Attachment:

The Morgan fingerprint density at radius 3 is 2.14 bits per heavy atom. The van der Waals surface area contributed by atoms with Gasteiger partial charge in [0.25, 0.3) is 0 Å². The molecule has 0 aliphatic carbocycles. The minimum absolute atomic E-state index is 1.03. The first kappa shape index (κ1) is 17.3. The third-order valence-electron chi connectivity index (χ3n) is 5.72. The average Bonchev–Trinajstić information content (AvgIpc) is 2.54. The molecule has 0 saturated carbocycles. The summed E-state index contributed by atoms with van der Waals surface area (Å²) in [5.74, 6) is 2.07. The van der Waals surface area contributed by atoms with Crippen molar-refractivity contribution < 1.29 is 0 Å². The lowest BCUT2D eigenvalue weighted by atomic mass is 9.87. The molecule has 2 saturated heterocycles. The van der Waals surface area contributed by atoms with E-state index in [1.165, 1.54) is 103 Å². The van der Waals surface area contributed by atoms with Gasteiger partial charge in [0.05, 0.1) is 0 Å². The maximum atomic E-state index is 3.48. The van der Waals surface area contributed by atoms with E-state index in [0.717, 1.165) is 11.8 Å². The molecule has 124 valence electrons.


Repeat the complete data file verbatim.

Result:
The Morgan fingerprint density at radius 3 is 2.14 bits per heavy atom. The van der Waals surface area contributed by atoms with Gasteiger partial charge in [0.25, 0.3) is 0 Å². The molecule has 0 aliphatic carbocycles. The minimum absolute atomic E-state index is 1.03. The first kappa shape index (κ1) is 17.3. The third-order valence-electron chi connectivity index (χ3n) is 5.72. The average Bonchev–Trinajstić information content (AvgIpc) is 2.54. The molecule has 0 saturated carbocycles. The summed E-state index contributed by atoms with van der Waals surface area (Å²) in [5.74, 6) is 2.07. The van der Waals surface area contributed by atoms with Crippen molar-refractivity contribution < 1.29 is 0 Å². The lowest BCUT2D eigenvalue weighted by atomic mass is 9.87. The molecule has 2 saturated heterocycles. The van der Waals surface area contributed by atoms with E-state index in [1.165, 1.54) is 103 Å². The van der Waals surface area contributed by atoms with Gasteiger partial charge in [0.05, 0.1) is 0 Å². The maximum atomic E-state index is 3.48. The van der Waals surface area contributed by atoms with E-state index in [0.717, 1.165) is 11.8 Å². The molecule has 124 valence electrons.